Why BTS is so much more than a “manufactured soulless boy band”

The K-pop group BTS is everywhere these days. On American award shows, in charts all over the world and recently also on the stock exchange. The immense popularity of the seven sets to the imagination and as a result the group is often confronted with hatred. But that is just as often unjustified. Because BTS is more, so much more than a group of manufactured pop robots.

You read it often, comments like “BTS is a manufactured boy band”, “the members are robots” and “there is no heart and soul in K-pop songs”. It is, of course, easy to look down on a phenomenon that you do not understand and that you have never studied. But if you look a little further than your western nose, it is by no means difficult to understand why BTS, and no other group, could become the biggest boy band in the world.

Myth 1: “BTS are robots and puppets”

This is perhaps the most persistent myth about the K-pop industry. The artists are drilled and transformed into perfect robots without emotions and without soul. It’s easy to think of the seven guys from BTS as “robots”. They sing every performance almost flawlessly, perform their difficult choreographies in perfect sync and always look impeccable. These are things we don’t get to see very often in the West. And thus, it may feel unnatural and even inhumane to us.

But the perfection that BTS brings to every performance is the result of years of training. That training started years before the boys were on stage for the first time. They received dance lessons, singing lessons and lessons in rapping and were thus prepared for a career as an idol. And even today the boys are busy refining their talents day after day. For example, the boys announced in a recent interview that they are preparing for the release of their latest song Dynamite spent up to 18 hours a day in the dance hall to work out their choreography to perfection. It’s a kind of determination rarely seen from artists in the West.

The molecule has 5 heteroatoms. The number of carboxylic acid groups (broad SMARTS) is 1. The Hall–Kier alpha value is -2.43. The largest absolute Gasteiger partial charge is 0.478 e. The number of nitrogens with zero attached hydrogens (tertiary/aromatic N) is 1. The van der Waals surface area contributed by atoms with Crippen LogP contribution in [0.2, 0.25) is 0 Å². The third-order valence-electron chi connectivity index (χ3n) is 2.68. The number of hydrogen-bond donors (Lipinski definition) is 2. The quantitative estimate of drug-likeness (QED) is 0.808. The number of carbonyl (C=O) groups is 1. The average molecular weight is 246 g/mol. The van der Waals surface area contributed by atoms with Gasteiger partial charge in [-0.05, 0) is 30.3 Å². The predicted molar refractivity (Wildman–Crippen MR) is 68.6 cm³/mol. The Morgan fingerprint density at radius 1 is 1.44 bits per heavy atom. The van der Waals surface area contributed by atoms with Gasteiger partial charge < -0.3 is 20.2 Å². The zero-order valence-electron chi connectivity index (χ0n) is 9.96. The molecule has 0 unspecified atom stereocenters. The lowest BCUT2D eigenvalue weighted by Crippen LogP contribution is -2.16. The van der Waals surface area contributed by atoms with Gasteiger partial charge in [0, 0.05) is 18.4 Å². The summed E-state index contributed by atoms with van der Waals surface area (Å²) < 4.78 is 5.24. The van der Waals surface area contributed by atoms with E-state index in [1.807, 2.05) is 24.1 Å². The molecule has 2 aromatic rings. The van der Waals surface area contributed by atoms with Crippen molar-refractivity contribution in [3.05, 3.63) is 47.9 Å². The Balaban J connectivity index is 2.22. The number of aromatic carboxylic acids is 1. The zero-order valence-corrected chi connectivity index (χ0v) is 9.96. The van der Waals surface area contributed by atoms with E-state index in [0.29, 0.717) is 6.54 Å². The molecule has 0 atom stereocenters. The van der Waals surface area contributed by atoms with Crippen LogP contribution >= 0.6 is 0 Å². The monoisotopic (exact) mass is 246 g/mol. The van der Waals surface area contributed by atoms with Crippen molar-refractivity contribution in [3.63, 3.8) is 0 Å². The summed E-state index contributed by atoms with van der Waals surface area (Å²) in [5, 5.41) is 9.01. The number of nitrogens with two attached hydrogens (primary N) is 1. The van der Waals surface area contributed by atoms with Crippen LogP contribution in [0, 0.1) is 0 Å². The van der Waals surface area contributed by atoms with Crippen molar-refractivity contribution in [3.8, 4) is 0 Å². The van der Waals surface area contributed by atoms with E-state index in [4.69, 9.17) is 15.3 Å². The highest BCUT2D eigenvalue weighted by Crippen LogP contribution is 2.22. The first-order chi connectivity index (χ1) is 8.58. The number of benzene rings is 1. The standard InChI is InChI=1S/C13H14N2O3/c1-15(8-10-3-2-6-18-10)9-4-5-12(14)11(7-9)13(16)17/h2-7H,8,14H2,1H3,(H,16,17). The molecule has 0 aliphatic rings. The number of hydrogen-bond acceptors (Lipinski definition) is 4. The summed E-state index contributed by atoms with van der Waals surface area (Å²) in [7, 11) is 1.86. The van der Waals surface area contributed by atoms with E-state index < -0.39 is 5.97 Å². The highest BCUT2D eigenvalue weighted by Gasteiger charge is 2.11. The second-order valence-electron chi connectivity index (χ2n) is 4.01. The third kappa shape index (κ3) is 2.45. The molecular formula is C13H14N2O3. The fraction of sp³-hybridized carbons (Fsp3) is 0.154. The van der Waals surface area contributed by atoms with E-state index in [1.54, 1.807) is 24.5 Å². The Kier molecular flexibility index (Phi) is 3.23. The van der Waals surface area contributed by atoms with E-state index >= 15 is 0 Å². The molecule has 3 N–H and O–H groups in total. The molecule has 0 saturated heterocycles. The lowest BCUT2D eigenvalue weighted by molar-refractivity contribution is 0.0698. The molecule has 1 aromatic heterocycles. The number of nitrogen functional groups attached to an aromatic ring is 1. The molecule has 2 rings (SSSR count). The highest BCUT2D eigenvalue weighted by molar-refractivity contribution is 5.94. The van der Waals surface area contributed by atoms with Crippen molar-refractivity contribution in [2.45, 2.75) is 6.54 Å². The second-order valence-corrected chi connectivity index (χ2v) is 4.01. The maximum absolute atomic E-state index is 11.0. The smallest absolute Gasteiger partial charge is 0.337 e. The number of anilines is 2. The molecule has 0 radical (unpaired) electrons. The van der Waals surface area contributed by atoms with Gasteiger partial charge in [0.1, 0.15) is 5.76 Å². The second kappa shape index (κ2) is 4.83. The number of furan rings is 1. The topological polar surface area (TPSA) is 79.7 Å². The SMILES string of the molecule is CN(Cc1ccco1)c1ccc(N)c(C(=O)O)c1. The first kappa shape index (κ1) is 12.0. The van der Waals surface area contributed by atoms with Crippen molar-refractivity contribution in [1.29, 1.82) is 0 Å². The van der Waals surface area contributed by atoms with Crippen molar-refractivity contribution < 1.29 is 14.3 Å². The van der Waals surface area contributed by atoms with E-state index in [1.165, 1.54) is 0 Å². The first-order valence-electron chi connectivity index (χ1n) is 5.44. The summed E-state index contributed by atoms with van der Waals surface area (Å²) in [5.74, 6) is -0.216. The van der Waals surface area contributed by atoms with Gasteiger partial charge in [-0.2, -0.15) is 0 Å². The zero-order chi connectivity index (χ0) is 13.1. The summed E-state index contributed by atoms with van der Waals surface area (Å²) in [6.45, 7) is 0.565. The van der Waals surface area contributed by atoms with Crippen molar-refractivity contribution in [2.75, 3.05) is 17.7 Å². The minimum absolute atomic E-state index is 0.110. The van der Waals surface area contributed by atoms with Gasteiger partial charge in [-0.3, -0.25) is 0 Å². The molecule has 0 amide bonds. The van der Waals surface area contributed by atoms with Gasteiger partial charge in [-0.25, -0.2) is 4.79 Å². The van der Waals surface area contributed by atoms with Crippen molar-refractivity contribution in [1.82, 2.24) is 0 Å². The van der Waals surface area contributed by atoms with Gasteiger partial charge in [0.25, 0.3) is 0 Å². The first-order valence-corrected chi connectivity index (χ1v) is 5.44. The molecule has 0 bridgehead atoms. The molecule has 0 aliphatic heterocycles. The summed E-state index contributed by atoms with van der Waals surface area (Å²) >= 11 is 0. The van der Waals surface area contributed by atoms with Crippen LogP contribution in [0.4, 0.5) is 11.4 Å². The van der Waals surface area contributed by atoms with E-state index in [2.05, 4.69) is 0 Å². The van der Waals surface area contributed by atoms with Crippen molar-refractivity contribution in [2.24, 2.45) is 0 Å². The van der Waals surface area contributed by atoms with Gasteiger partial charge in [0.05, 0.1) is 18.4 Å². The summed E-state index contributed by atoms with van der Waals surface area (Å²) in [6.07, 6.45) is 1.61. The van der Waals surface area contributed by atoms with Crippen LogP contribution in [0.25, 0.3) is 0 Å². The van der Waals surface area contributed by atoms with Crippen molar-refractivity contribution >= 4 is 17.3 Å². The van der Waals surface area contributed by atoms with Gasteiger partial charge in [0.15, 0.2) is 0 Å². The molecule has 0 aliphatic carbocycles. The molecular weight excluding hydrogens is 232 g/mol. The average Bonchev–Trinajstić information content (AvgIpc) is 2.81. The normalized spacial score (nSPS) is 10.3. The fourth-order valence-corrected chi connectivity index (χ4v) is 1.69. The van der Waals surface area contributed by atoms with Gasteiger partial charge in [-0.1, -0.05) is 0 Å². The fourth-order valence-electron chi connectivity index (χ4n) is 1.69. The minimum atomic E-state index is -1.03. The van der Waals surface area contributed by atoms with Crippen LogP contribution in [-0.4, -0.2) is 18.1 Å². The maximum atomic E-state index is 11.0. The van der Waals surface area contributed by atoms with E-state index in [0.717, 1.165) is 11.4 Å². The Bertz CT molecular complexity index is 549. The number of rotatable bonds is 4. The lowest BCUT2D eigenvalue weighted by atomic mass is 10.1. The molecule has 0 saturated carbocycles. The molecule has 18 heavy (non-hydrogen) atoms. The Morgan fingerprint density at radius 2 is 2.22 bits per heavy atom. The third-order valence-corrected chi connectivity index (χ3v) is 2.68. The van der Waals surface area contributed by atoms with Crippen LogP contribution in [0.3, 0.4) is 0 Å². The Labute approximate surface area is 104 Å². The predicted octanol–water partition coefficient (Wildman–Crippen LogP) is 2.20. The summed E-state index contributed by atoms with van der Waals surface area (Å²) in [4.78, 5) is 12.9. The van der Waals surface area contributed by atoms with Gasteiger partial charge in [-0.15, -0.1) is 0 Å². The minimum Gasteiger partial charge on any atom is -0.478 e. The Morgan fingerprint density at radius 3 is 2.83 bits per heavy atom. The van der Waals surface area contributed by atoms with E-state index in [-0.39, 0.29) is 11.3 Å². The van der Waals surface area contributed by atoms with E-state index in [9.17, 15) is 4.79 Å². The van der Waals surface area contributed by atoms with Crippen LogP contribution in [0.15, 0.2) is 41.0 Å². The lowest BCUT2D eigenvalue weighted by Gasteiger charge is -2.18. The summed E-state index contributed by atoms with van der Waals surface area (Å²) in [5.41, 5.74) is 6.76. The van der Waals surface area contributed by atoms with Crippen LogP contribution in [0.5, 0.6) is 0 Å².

South Korean performance culture

You see this determination in South Korea not only in the K-pop industry. There is a real performance culture in the Asian country. For example, young children are pushed to get good grades at school and for this they spend all their free hours studying even during their teenage years. High school students so often spend 16 hours a day on their studies.

They do this to prepare for the famous CSAT (College Scholastic Ability Test). That exam, at the end of secondary school, determines at which university the young people can start. In addition, everyone tries to get into the three best universities in the country, the so-called SKY universities (Seoul National University, Korea University and Yonsei University). And you need the highest scores for that. The day of the exam, life in South Korea comes to a halt. Planes do not take off because these could disturb students and companies start the workday later so that students do not get stuck in rush hour.